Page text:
Singer and Nicholson (1972) articulated that the membrane structure was formed as a bi-layer composed of two lipid molecules layers with protein molecules embedded in the middle. In their explanation, the structural fo9rmation of the multilayered cell membrane was similar to a pool of mosaic tiles of both lipids and proteins that freely moved within the cell through the diffusion process. The scientists asserted, “The lipid molecules are like the ocean water, and the proteins are bobbing around like “icebergs…floating in a sea of lipid” (Lents and Hesterman). The scientists used a pictorial representation of the movement to illustrate the cellular membrane structure, as shown in figure 2 below.

Cell membrane proteins float in a sea of phospholipids

Figure 2 Cell membrane proteins float in a sea of phospholipids

To show how the two cells related, they described lipid cells and the proteins using an example of an ocean of lipids molecules where the proteins cells float like icebergs. Using the example, Singer & Nicolson (1972) helped show how the cell membrane’s structural composition of lipid molecules and protein molecules allows the free movement of certain elements that help to plasma reactions in the cells. Thus, following the two biologists’ propositions, the scientific understanding of the composition of cells became clearly defined. By far, since the predispositions made in 1972, the cell membrane structure’s biological composition became understood and helped to form the foundations of future research on the topic (Lents and Hesterman). In more precise terms, the cell membranes’ amphipathic nature composed of a two-lipid layer and a single protein layer became well-defined. More importantly, discovering the special compositional characteristic of the lipids that features phosphate charge allows water solubility of the phospholipid molecules. In retrospect, this special characteristic allows them to allow the diffusion of water-soluble elements such as proteins and lipids, which explains the amphipathic structure of the cell membranes. Singer and Nicholson (1972) illustrated the phospholipid molecules’ concept, as the figure below shows.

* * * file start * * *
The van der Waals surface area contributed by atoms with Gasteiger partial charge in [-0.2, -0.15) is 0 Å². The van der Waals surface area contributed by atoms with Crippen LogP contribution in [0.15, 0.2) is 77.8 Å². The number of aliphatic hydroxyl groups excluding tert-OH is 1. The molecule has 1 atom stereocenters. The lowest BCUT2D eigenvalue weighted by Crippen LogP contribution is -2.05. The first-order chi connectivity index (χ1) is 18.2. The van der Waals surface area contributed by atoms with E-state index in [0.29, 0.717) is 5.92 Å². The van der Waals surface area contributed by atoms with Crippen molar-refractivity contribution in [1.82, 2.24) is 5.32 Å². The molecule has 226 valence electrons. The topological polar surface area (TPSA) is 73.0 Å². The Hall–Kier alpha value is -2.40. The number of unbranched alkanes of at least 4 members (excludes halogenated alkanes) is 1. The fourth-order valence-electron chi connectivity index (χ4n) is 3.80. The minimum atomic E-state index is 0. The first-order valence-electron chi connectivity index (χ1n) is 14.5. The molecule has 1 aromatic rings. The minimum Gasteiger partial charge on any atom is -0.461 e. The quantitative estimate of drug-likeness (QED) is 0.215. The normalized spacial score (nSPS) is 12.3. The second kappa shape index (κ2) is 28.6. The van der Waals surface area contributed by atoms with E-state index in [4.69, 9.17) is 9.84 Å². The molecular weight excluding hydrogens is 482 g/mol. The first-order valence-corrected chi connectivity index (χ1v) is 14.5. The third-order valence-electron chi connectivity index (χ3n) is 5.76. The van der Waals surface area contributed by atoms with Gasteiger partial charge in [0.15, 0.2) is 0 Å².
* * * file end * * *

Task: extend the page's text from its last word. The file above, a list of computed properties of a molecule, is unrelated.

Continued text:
Amphipathic Structure of Phospholipids

Figure 3 Amphipathic Structure of Phospholipids

Thus, as the discussions mentioned above indicate, Singer and Nicholson build on the biological composition of the cell membranes in principle on the foundations of the cells’ multi-layer structure. In retrospect, they build the Fluidity-mosaic model by expounding on the structural composition of the cells’ plasma membranes (Lents and Hesterman). The scientists also identified the unique composition of the different types of lipid cells to explain the various ways that the cells overcome barriers of permeability of different elements that are both water-soluble and water-insoluble. In brief, the hydrophilic heads and hydrophobic tails described by Singer and Nicholson (1972) helped to validate the theoretical perspectives therein of how the cell membranes function and allow the free movement of proteins and lipids across the cells.

To conclude, the cell membranes structure, as Singer and Nicholson described helped explain the intracellular biological movements. As Lents and Hesterman avows, “We now understand that the plasma membrane is a very dynamic part of the cell and that is much more than just a barrier”. They are not just passive barriers but rather are very dynamic structures that regulate entry and exit of particular elements based on the findings of multiple experiments that led to the development of the fluid-mosaic model of the cellular model that described the compositional components of the membrane structure and their functionality paradigm.

Works Cited

Lents, N., and D. Hesterman. “Membranes I | Biology | Visionlearning.” Visionlearning, 19 May 2014, www.visionlearning.com/en/library/Biology/2/Membranes-I/198.